"The facts, even the theories, are history. It is the process
that is the living science; that's what makes the activity exciting to those who practice it," science writer Hal Hellman observes. "Often, however, the process of scientific discovery is charged with emotion.... Holders of an earlier idea may not give it up gladly." Hellman describes some of the most emotional, dramatic, and personal debates in scientific history. He rounds up the usual suspects--Galileo versus the pope, Newton versus Leibniz, Cope versus Marsh, evolution versus Creation--but also includes less well known, but no less interesting, conflicts: Wallis versus Hobbes on squaring the circle, Voltaire versus Needham on embryos. And he boldly includes two conflicts in which (some) of the combatants are still alive: Don Johanson versus the Leakeys on human origins and Derek Freeman versus the ghost of Margaret Mead on Samoa. Never a dull moment. --Mary Ellen Curtin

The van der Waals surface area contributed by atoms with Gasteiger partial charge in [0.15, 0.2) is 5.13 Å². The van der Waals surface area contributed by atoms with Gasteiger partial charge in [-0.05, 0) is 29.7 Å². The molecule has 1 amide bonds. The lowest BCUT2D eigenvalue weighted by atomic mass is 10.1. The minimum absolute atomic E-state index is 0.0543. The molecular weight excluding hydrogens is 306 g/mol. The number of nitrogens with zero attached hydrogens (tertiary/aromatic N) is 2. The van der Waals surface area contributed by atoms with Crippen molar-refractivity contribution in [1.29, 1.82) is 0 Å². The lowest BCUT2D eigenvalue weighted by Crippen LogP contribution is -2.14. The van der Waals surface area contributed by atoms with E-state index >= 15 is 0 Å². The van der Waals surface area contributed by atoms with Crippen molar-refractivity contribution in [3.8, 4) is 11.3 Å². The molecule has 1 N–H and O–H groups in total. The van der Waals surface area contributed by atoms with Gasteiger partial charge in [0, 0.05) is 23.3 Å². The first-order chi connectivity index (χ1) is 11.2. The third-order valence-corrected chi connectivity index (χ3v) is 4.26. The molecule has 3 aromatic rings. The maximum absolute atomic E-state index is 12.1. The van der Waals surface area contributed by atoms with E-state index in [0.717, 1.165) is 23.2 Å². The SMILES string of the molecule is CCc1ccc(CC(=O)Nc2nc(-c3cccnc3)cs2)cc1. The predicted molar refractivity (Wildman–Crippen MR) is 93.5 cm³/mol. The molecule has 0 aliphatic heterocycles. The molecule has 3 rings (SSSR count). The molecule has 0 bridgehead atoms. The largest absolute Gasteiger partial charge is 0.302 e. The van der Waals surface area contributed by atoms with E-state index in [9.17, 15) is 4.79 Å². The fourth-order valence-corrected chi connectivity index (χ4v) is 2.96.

From Library Journal
Ranging from Galileo vs. Pope Urban VIII to Derek Freeman vs. Margaret Mead, this compilation of great scientific feuds covers an interesting variety of personalities as well as subject matter. Proceeding in chronological order, chapter by chapter, science writer Hellman aims to show the human side of scientists, including all their petty frailties. Some of the feuds were more constructive than others; some seemed to center on personality clashes; collectively, they demonstrate that over the centuries science has shown little ability to acknowledge changing interpretations or newly calculated data without falling into conflict. Hellman certainly raises some questions on style in science, but it would have been even more worthwhile if he had tried to derive some theme from these confrontations instead of simply demonstrating that scientists can be just as human as the rest of us. For larger popular science collections.?Hilary Burton, Lawrence Livermore National Lab., Livermore, CA
Copyright 1998 Reed Business Information, Inc.